Q: My wife and i are currently separated not divorced. She is keeping me from him because I was rude in some way. Help.
My wife and i are currently going through a separation. We have a two, almost three, year old son. Unfortunately we have to agree on a set schedule. After not having him for three weeks my wife calls me saying she will not be able to bring him to me where I live, El Paso Texas and she lives in Glendale Arizona, she asks that I drive up to pick him up to which I agree. After arriving we get into a verbal disagreement and she forces me out of her house. I then proceed to take my son because I figured I would just drive home. She then enters my car and games my son, running inside with him crying. I then beg her to let me see him to which she refuses. Later, as I drive around searching for a hotel she tells me she will not be releasing him to me for my agreed time of two weeks.
So my question here is, can I call local pd and ask for assistance to have my child for my alloted two weeks.
Do you have Court Orders? PERHAPS law enforcement may assist you if you have Orders. However, it is more commopn in my experience that they do not intervene, and instead will suggest that you both need to get the Court incolved.
If there are NO Court Ordetrs, file. File now. She does not have the right to unreasonably restrict your access, and if she continues to do so, she herself could suffer repercussions. Do not allow yourself to miss irreplaceable milestones and memories. With your initial "Petition to Estabish", you can also file a Petition for Temporary Orders. Such is the quickest manner of getting to see your Judge. OR, perhaps a strongly worded letter from an experienced attorney would convince her to act more reasonably. Per A.R.S. §13-1302, a person commits custodial interference if, knowing or having reason to know that the person has no legal right to do so, the person . . . . “Before the entry of a court order determining custodial rights, takes, entices or withholds any child from the other parent denying that parent access to any child.”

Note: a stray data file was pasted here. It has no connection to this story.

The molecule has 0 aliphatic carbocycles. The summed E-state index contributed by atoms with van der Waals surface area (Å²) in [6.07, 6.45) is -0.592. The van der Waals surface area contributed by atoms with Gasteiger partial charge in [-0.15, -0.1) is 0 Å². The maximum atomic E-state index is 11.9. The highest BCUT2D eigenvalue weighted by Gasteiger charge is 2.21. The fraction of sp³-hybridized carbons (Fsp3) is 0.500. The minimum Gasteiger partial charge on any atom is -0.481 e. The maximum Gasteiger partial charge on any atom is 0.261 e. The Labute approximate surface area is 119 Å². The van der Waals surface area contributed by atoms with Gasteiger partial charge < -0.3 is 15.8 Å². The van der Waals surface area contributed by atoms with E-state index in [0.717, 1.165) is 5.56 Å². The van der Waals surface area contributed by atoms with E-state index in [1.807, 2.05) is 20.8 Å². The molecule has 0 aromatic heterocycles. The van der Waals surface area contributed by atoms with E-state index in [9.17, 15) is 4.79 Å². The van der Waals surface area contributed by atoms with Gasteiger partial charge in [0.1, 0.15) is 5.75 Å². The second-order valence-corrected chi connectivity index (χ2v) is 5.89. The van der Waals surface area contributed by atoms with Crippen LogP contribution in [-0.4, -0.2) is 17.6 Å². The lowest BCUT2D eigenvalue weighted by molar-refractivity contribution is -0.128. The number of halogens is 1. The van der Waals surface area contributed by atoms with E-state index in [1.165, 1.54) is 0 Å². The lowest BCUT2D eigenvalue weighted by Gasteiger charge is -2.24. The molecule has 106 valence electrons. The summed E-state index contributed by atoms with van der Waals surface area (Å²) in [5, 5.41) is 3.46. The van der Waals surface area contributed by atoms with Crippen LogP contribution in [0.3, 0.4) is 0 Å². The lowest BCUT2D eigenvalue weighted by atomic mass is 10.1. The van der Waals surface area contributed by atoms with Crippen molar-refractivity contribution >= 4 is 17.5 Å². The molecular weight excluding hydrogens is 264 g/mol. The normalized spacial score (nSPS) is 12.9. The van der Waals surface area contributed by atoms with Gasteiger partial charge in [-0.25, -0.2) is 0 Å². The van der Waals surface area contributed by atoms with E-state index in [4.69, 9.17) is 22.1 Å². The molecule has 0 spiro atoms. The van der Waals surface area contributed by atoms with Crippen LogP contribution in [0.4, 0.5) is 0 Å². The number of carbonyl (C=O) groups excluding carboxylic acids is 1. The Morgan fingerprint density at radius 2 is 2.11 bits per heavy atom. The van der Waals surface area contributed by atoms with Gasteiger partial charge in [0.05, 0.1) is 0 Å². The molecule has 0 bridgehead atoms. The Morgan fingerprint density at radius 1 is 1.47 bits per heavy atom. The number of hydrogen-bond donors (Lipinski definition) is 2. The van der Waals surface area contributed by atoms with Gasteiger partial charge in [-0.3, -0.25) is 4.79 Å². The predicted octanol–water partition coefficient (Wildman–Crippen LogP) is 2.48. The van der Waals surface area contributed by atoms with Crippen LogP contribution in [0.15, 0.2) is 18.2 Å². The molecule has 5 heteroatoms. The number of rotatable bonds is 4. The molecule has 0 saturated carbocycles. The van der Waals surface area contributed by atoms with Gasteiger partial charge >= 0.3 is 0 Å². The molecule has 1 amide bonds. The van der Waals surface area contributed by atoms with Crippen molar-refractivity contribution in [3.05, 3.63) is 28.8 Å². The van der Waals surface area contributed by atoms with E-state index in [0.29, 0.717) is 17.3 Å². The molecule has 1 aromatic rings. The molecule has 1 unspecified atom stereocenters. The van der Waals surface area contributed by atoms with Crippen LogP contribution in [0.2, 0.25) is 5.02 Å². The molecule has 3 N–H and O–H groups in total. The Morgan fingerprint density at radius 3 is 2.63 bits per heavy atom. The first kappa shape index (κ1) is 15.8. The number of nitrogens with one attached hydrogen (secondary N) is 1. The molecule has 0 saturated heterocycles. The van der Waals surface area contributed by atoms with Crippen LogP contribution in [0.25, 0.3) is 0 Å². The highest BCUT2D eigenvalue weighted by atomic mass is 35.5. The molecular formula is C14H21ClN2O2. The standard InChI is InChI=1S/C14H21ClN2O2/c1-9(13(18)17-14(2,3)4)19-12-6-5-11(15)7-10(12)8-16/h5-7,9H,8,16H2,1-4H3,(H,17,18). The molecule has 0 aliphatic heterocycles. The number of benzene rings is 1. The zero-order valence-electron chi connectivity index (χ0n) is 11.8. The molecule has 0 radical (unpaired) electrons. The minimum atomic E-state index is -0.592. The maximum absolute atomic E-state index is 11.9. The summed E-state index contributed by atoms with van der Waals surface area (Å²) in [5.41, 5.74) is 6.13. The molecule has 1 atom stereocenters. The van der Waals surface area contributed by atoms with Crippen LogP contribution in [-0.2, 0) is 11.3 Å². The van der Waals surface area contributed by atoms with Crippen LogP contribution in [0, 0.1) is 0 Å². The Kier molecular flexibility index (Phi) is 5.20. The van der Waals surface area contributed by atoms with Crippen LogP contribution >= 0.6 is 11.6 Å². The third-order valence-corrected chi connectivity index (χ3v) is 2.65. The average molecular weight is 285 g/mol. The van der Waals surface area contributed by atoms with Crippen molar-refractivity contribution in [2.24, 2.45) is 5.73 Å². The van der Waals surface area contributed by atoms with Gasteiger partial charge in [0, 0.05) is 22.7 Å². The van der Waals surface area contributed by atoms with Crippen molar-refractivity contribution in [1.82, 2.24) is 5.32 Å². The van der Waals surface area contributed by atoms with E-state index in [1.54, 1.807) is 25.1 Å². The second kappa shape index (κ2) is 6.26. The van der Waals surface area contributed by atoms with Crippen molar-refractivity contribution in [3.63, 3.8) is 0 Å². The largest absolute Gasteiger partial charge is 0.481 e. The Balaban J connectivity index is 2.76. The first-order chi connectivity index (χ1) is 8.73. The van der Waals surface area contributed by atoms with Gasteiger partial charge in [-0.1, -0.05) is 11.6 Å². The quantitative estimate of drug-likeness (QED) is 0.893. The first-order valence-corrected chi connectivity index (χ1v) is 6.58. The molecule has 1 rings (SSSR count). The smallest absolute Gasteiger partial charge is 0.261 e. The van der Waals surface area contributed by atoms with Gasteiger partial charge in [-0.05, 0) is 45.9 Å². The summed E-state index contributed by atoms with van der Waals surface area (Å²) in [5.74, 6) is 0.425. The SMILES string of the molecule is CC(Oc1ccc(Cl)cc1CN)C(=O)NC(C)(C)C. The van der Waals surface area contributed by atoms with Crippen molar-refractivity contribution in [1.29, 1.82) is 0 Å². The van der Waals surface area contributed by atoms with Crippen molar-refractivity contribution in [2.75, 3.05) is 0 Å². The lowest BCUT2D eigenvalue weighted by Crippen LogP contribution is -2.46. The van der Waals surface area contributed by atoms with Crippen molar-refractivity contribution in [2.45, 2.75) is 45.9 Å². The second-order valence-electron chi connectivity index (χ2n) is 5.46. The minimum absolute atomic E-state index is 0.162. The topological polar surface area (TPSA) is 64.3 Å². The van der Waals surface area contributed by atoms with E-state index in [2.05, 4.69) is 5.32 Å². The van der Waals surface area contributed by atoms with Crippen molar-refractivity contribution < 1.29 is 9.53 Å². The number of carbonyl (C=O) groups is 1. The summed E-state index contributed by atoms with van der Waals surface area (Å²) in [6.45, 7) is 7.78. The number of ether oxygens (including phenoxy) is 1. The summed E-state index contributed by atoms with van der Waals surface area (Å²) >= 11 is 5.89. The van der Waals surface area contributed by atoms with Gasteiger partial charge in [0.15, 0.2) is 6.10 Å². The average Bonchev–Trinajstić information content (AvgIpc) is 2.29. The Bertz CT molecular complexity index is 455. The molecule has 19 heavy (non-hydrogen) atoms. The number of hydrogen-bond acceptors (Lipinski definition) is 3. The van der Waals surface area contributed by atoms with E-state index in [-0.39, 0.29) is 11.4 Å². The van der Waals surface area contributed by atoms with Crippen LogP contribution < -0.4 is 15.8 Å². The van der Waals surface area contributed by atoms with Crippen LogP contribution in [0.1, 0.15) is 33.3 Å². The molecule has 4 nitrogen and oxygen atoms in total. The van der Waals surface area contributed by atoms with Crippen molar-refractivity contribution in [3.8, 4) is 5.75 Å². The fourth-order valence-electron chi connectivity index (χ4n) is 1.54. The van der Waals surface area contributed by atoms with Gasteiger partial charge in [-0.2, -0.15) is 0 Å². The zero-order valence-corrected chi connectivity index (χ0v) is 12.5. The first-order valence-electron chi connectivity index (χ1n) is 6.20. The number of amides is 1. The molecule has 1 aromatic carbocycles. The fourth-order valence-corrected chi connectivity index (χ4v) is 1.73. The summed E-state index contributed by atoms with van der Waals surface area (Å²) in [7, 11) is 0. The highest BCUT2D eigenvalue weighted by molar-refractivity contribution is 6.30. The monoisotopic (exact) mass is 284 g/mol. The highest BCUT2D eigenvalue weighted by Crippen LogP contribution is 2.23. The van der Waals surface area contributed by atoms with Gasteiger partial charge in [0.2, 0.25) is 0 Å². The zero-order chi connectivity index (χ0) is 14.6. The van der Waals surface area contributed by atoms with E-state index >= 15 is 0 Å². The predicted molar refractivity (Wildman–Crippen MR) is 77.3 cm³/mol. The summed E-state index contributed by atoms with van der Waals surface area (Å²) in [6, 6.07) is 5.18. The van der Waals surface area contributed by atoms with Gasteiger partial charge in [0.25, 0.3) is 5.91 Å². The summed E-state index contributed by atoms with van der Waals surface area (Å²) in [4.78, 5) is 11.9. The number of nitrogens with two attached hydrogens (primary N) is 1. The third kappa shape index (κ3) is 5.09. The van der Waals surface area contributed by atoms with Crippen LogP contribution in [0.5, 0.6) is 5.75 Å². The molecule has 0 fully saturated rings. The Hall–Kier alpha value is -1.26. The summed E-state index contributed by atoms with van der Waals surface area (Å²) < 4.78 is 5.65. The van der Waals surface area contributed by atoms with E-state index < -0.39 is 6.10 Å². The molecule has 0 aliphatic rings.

With most things being somewhat equal, our Court's certainly do order equal parenting time quite often. In fact, A.R.S. §25-403.02(B) requires the Court to adopt a parenting plan that provides for both parents to share legal decision-making regarding their child and that maximizes their respective parenting time (so long as such is in the child's best interests).
A qualified and experienced family law attorney can of course assist you in considering your options and then getting where you need to be.
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A: If you do not have a parenting time order, law enforcement may not do anything to help you. You should contact an experienced family law attorney and, if you are unhappy with the result you obtain in court, contact an experienced family law appeals attorney to inquire as to whether you may be able to obtain post-order relief and/or whether you should file for an appeal with a higher court.
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